In the first week I will do an introduction to data science; what data science is and the different types of data science. Then in the middle I’ll do a section on time series problems - time evolution and things relevant to stock market information and making predictions on things that are dynamically evolving.

Then near the end I’ll cover applications to text or corpus problems; basically text based processing, or scraping.  A lot of marketing companies take email responses or posts, scrape them for customer reactions, and then do market analytics based on the customer reactions.

Why is Logit teaching Python rather than R or another data science language?

There are a number of reasons:

Overall, it’s a more general toolset that is used more in the larger scale industry. In certain cases, people will use things on a smaller scale like R and Excel. But if you’re looking at an integrated technology where you want to do bigger problems, in bigger companies, you find that they almost always use a language like Python.

What will the students’ schedule be like?

In the mornings, we’ll cover general theory so it’ll be lecture style with slides and walkthroughs, where the instructor is working through problems, and discussing user stories. Afternoons are basically labs where the students get hands-on with real data sets and real problems.

Logit Data Science classes are 9:30am to 6:30pm, Monday to Friday.

What’s your personal teaching style?

I’m an extremely informal instructor. If it's just me talking all the time, it’s a failure. Basically, I want interactivity and I want people to ask questions. The more questions somebody asks the better the class is, so it’s my responsibility to move the class through the entire curriculum. When a student asks a question, another student probably has the same question and it helps enhance the learning process.

In my own experience I found that most of my instructors weren’t able to communicate subjects to me very well. I learned best by hearing examples rather than seeing derivations. In a traditional setting you don’t get a lot of that. So I teach how I learn, which is to introduce one or two guiding mathematical expressions, then tear them down, and get a picture of what the thing looks like so you can start to translate it to real life. It’s not remembering, it’s actually learning how the equation is part of the picture of real life and how you can use that in code to solve a problem.

How will Logit help students find jobs?

Logit is partnered with a recruiting firm and resume experts who will help ensure that students are prepared for interviews and exposed to job opportunities. We’ll have a few hiring managers and recruiters coming to speak to students, and there will also be networking events. A senior data scientist from Google is one of the first speakers.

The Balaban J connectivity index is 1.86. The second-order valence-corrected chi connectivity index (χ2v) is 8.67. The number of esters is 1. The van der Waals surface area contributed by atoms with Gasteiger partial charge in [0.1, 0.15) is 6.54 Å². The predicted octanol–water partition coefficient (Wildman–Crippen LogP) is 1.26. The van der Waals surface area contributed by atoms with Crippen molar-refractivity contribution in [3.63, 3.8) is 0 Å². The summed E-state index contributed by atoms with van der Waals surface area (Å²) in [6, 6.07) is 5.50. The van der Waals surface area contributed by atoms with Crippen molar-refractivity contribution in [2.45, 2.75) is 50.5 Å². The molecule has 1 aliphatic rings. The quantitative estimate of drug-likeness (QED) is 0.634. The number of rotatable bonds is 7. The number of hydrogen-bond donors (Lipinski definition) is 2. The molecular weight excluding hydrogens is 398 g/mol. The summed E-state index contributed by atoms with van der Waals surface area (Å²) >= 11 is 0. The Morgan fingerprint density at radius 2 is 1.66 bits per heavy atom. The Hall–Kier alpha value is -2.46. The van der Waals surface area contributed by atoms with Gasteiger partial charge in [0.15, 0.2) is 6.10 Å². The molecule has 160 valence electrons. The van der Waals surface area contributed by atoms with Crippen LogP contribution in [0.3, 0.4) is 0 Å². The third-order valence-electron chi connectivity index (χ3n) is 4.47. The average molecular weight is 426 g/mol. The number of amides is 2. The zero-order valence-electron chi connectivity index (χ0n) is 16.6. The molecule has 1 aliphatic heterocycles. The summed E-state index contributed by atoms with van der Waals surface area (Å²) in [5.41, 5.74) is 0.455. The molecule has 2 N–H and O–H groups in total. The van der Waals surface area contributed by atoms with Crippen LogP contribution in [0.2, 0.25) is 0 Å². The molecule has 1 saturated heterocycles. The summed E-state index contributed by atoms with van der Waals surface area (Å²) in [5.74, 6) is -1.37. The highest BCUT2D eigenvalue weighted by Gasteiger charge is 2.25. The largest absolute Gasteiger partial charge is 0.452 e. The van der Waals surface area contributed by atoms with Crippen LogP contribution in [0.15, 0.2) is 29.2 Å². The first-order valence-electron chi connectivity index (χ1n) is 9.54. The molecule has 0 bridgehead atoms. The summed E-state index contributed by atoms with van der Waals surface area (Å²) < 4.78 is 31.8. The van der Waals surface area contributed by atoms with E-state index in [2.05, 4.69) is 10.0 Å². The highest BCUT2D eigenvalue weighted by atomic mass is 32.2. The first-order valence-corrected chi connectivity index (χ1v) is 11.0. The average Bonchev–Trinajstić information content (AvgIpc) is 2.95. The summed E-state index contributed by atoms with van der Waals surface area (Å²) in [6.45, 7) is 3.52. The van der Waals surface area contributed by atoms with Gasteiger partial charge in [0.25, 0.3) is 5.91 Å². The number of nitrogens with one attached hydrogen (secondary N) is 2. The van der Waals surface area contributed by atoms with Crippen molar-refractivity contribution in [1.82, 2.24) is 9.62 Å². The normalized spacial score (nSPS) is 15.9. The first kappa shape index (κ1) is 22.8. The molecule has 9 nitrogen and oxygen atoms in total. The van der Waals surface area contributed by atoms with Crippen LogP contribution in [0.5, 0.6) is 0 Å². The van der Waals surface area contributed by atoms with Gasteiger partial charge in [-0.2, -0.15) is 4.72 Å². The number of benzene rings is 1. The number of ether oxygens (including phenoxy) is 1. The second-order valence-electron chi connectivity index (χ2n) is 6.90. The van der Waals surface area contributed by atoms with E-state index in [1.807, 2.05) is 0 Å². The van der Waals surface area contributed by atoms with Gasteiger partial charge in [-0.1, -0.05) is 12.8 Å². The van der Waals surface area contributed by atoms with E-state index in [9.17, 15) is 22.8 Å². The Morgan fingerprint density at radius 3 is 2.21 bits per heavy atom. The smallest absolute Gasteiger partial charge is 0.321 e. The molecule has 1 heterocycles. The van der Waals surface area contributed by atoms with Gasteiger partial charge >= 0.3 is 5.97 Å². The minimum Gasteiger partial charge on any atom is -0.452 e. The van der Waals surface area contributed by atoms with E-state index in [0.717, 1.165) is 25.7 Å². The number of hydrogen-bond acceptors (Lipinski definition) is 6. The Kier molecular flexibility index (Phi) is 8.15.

What sort of jobs might students be prepared for when they graduate?

If you want to be general about it, the students are being prepared to be data scientists. However, in a lot of other industries you might get a different name for what you’re doing. The type of education and problems we’ll get into in this class will put you on the right learning trajectory for tech companies like Google and Facebook. It should also make you very attractive to hedge funds and banks, which use a lot of data science modeling.

Data science is pretty pervasive in any field that does predictive analytics. We’ll try to cover problems in the different sections that are specific to each of those different fields so people will get a taste and see how data science applies to it.

What sort of students do you expect to see studying with Logit?

I would expect two types of student. First, I would expect someone primarily looking for a job in data science. Second, we might see people who already have jobs that entail some data science, so they use it as training for data science within a particular company. You’d be surprised that a lot of big companies don’t offer data science within their own training program.

What sort of resources or meetups are there in Los Angeles about data science where people can get a taste of what it would be like to study data science?

There are a number of data science meetups in LA, including the Hollywood Data Science Meetup which is hosted by Logit Academy.

How are you feeling about starting as an instructor there?

I think the people running Logit are very nice, genuine people. They’ve been working in data science for a while. They’re not necessarily data scientists but more in data science management. There are a lot of data science positions in Los Angeles, and they know it’s important to build the community of data scientists in Los Angeles. They saw the opportunity and not only are they in the right place at the right time but they really care about getting students work in the field.

Find out more and read Logit Academy reviews on Course Report. Check out the Logit Data Science website.

About The Author

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Imogen is a writer and content producer who loves writing about technology and education. Her background is in journalism, writing for newspapers and news websites. She grew up in England, Dubai and New Zealand, and now lives in Brooklyn, NY.